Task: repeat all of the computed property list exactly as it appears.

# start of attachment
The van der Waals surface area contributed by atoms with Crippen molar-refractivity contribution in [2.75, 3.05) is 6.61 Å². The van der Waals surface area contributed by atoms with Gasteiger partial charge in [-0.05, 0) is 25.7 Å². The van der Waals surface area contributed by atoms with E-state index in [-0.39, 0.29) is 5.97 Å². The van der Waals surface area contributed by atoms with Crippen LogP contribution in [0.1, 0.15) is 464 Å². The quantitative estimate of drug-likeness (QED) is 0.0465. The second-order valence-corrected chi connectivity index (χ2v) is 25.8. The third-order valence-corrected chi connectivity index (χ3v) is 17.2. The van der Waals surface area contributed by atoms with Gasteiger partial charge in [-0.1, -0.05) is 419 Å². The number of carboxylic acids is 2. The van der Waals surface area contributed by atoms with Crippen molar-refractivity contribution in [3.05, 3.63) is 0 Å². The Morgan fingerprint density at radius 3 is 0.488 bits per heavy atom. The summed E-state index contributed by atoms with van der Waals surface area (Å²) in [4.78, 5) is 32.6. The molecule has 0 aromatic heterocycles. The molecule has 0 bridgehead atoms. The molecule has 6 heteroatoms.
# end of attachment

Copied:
The van der Waals surface area contributed by atoms with Crippen molar-refractivity contribution in [2.75, 3.05) is 6.61 Å². The van der Waals surface area contributed by atoms with Gasteiger partial charge in [-0.05, 0) is 25.7 Å². The van der Waals surface area contributed by atoms with E-state index in [-0.39, 0.29) is 5.97 Å². The van der Waals surface area contributed by atoms with Crippen LogP contribution in [0.1, 0.15) is 464 Å². The quantitative estimate of drug-likeness (QED) is 0.0465. The second-order valence-corrected chi connectivity index (χ2v) is 25.8. The third-order valence-corrected chi connectivity index (χ3v) is 17.2. The van der Waals surface area contributed by atoms with Gasteiger partial charge in [-0.1, -0.05) is 419 Å². The number of carboxylic acids is 2. The van der Waals surface area contributed by atoms with Crippen molar-refractivity contribution in [3.05, 3.63) is 0 Å². The Morgan fingerprint density at radius 3 is 0.488 bits per heavy atom. The summed E-state index contributed by atoms with van der Waals surface area (Å²) in [4.78, 5) is 32.6. The molecule has 0 aromatic heterocycles. The molecule has 0 bridgehead atoms. The molecule has 6 heteroatoms.